Brian Sokutu
Senior Print Journalist
1 minute read
17 Jan 2021
3:13 pm

Aggett hearings to resume virtually on Monday

Brian Sokutu

He was found hanging in his cell at John Vorster Square, after 70 days in police custody. An initial inquest in 1982, ruled his death was due to suicide.

Late South African trade union leader and labour activist, Neil Aggett's girlfriend, Elizabeth Floyd, left, and Neil's sister Jill Burger, centre, during the court break at the Johannesburg High Court, 21 January 2020, at the reopening of an inquest into the death of anti-apartheid activist Dr Neil Aggett. Picture: Nigel Sibanda

The five-week inquest into the death of anti-apartheid activist Dr Neil Aggett resumes virtually on Monday, with closing arguments scheduled for 26 February 2021.

The part-heard inquest ran from January and February last year, but had to be postponed due the illness of the presiding judge.

The initial resumption date scheduled for 1 June 2020, also had to be postponed due to Covid-19 restrictions and the lockdown.

Despite legal representatives of the Aggett family requesting that the inquest hearings be held in-person, the second wave of Covid-19 infections in South Africa, has made it impossible.

Dr Neil Aggett, who died in detention on February 5, 1982 after being arrested by the South African Security Police. Picture: Gallo Images / Sunday Times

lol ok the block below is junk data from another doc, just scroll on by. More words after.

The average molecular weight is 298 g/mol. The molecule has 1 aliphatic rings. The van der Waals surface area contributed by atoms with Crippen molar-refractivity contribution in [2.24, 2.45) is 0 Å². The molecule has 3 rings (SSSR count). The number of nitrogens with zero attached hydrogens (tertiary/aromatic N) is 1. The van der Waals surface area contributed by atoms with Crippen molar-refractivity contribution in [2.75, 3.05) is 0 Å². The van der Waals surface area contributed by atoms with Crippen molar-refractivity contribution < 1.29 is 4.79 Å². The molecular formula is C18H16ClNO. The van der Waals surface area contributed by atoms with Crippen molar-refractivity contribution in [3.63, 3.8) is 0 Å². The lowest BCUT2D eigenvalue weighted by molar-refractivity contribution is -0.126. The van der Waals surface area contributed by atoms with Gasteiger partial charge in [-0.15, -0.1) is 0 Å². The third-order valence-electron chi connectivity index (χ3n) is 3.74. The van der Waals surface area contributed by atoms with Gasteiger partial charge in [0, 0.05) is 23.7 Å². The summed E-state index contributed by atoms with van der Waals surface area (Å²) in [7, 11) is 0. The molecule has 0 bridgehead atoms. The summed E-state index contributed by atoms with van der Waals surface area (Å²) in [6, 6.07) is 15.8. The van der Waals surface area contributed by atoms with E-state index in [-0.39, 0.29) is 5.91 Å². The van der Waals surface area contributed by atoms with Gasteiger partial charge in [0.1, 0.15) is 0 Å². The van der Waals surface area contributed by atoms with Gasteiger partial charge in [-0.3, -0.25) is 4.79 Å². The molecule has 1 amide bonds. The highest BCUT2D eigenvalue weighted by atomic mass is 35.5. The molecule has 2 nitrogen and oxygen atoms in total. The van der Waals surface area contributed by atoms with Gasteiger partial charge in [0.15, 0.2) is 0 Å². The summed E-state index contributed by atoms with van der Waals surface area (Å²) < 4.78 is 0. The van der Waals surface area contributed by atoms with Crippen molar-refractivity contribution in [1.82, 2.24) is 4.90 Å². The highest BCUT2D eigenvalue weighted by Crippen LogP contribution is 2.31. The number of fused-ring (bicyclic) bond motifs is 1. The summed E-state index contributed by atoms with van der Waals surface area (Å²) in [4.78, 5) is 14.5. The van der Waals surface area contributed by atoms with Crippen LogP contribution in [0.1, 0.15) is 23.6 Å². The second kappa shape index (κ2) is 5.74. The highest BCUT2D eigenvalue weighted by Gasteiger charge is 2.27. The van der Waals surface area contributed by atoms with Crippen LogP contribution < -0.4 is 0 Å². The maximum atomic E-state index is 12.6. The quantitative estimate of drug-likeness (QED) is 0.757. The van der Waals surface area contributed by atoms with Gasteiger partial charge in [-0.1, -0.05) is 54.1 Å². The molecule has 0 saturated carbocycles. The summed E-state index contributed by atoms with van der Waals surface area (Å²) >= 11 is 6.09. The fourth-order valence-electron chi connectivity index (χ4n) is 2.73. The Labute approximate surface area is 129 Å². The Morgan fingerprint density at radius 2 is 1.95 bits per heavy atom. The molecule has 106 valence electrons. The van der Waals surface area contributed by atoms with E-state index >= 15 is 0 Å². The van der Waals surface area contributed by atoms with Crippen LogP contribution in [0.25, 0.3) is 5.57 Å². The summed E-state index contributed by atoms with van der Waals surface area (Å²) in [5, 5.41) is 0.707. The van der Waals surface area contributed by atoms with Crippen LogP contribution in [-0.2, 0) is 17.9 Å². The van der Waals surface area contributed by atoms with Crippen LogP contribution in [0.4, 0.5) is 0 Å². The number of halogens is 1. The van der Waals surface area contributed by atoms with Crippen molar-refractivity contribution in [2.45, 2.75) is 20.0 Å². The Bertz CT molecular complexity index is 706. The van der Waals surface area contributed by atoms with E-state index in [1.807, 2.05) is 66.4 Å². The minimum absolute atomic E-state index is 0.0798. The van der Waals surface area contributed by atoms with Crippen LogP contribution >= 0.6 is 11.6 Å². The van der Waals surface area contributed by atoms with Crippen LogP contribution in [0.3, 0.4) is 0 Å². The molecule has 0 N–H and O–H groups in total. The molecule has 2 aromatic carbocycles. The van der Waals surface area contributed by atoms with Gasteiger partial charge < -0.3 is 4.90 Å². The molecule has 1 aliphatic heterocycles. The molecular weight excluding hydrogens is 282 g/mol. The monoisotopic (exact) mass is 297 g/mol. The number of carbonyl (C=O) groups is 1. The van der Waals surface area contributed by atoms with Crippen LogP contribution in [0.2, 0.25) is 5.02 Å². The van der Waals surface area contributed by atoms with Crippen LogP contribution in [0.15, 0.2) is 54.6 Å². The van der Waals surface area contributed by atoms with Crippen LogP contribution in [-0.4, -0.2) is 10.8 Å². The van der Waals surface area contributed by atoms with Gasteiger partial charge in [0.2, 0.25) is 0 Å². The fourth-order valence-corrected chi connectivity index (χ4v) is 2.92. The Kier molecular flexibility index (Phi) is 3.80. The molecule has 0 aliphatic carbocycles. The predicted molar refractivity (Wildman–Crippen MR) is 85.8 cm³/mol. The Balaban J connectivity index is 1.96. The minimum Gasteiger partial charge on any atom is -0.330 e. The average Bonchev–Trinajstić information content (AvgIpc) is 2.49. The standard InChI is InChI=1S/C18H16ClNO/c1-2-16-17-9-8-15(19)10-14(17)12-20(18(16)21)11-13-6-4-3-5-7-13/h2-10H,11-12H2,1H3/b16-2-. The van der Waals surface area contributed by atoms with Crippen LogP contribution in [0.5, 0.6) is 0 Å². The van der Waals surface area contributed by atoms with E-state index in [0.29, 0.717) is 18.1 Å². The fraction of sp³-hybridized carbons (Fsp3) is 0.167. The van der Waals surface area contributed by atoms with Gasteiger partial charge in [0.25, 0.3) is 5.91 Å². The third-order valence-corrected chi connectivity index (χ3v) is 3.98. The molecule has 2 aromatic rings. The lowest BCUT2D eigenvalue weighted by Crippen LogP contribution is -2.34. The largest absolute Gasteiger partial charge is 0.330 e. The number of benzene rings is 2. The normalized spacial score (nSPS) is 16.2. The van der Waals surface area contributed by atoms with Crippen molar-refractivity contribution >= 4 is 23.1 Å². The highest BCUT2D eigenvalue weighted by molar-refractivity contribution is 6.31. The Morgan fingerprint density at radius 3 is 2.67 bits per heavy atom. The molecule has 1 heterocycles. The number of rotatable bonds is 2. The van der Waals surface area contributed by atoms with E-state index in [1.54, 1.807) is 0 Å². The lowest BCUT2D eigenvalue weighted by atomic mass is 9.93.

The family has since decided that resuming the inquest without further delay was in the interests of justice.

The legal team representing the Aggett family are determined to ensure that they use the inquest to uncover the truth by piercing the cloak of secrecy surrounding the activities of the then security branch in the detention, torture and death of anti-apartheid activists.

Aggett was a medical doctor, trade union organiser and the first white person to die in detention during apartheid on 5 February 1982.

He was found hanging in his cell at John Vorster Square, after 70 days in police custody. An initial inquest in 1982, ruled his death was due to suicide.

Almost three decades later – based on new evidence – a reopened inquest was ordered in August 2019.

The inquest hearings will be live streamed.

– brians@citizen.co.za

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